With so many skincare products available, it’s hard enough to find the ones that are right for you. The struggle may be even more difficult when the labels aren’t as reliable as they should be. Brands often lack full honesty when it comes to how environmentally and skin-friendly they are and how safe the ingredients they use are. This is called “greenwashing”, referring to the common practice of labeling healthy items “green” to conjure the image of a nature scene.
But what exactly is greenwashing and how do you avoid brands that partake in this practice?
What is Greenwashing?
Greenwashing is not a new tactic. Everyone from hotels to oil companies has participated in greenwashed marketing. When fraudulent, deceptive, or even just exaggerated environmental, health, and safety claims are made in the marketing of a product, that’s greenwashing. According to Administrative Law Review, despite decades of the Federal Trade Commission (FTC) trying to get it under control, greenwashing is still an issue, especially in skincare.
No one wants harmful products or chemicals on their skin. As the science world is busy trying to prove what is truly harmful to ourselves and the planet, and in what doses, consumers are trying to navigate this unsettled science on the buying end. Some brands take advantage of this to sell more products. They put terms like “clean”, “pure”, “natural”, “hypoallergenic”, “green formula”, “safety-tested”, or “organic” on labels or in advertising despite their products including possibly harmful ingredients (to the skin and the environment). Unfortunately, these terms do not have formal legal definitions and are basically unregulated in the marketing space. They may even use attractive packaging to try to trick you into not looking more carefully at what’s inside.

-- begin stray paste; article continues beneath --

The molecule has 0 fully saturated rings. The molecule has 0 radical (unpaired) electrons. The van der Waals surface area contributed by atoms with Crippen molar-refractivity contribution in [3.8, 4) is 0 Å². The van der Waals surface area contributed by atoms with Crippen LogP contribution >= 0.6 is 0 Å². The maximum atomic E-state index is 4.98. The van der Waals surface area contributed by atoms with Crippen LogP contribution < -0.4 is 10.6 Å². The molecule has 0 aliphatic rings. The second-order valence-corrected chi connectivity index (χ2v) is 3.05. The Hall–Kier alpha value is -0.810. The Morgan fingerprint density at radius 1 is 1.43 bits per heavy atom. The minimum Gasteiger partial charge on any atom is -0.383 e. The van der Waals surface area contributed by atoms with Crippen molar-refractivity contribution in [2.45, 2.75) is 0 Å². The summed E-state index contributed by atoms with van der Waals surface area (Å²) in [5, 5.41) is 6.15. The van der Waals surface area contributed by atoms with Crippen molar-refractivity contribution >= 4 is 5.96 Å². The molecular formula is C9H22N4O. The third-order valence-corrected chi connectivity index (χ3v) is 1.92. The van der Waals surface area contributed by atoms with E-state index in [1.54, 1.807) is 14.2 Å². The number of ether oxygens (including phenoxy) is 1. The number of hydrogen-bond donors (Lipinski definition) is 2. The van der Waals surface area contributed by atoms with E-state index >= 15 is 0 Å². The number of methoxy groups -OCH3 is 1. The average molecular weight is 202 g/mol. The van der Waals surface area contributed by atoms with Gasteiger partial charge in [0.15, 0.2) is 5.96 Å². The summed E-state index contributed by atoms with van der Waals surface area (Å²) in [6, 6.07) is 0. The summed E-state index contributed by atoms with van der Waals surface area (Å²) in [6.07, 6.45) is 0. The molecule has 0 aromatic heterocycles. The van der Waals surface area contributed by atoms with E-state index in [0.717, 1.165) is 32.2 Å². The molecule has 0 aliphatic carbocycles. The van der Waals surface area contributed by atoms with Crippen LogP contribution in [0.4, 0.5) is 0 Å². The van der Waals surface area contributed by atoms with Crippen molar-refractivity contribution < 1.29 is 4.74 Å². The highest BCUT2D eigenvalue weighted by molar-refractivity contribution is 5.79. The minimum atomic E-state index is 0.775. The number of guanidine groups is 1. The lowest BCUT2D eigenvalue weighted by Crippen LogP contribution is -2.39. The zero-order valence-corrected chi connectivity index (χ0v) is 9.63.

In an attempt to appear to be safe and sustainable, companies will pour dollars into marketing and press instead of putting that money into actually making their products more environmentally friendly and safe. And because the beauty industry is mostly unregulated, they get away with it.
Luckily, consumers are becoming more and more aware of greenwashing and starting to look out for it.
Negative Effects of Greenwashing
Greenwashing can have a severe impact on the environment. When brands are reporting that they are helping the environment but are actually doing the opposite, we get harmed along with the planet.
Because of the lack of regulation, brands can include ingredients that are purported toxins, synthetics, and carcinogens and call their products “all-natural.”